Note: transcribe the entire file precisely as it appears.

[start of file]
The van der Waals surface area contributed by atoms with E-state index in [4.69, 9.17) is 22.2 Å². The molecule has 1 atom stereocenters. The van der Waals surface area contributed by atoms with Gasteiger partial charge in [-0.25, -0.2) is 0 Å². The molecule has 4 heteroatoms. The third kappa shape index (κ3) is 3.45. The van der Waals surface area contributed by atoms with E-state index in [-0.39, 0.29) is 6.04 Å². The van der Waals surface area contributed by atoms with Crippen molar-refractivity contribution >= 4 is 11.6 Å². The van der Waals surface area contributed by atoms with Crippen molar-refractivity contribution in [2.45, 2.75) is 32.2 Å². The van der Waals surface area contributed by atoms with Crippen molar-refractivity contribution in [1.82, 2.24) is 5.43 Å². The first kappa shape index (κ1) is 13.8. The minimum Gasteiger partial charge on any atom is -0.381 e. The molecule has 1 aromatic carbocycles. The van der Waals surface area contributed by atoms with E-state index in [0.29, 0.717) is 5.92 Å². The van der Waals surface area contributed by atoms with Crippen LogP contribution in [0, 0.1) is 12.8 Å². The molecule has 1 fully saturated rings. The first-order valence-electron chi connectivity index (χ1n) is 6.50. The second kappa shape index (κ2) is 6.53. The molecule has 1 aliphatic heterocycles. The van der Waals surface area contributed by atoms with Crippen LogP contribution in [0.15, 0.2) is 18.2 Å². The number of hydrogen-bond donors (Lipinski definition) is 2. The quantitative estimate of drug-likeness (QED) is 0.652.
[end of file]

The van der Waals surface area contributed by atoms with E-state index in [4.69, 9.17) is 22.2 Å². The molecule has 1 atom stereocenters. The van der Waals surface area contributed by atoms with Gasteiger partial charge in [-0.25, -0.2) is 0 Å². The molecule has 4 heteroatoms. The third kappa shape index (κ3) is 3.45. The van der Waals surface area contributed by atoms with E-state index in [-0.39, 0.29) is 6.04 Å². The van der Waals surface area contributed by atoms with Crippen molar-refractivity contribution >= 4 is 11.6 Å². The van der Waals surface area contributed by atoms with Crippen molar-refractivity contribution in [2.45, 2.75) is 32.2 Å². The van der Waals surface area contributed by atoms with Crippen molar-refractivity contribution in [1.82, 2.24) is 5.43 Å². The first kappa shape index (κ1) is 13.8. The minimum Gasteiger partial charge on any atom is -0.381 e. The molecule has 1 aromatic carbocycles. The van der Waals surface area contributed by atoms with E-state index in [0.29, 0.717) is 5.92 Å². The van der Waals surface area contributed by atoms with Crippen LogP contribution in [0, 0.1) is 12.8 Å². The molecule has 1 fully saturated rings. The first-order valence-electron chi connectivity index (χ1n) is 6.50. The second kappa shape index (κ2) is 6.53. The molecule has 1 aliphatic heterocycles. The van der Waals surface area contributed by atoms with Crippen LogP contribution in [0.15, 0.2) is 18.2 Å². The number of hydrogen-bond donors (Lipinski definition) is 2. The quantitative estimate of drug-likeness (QED) is 0.652.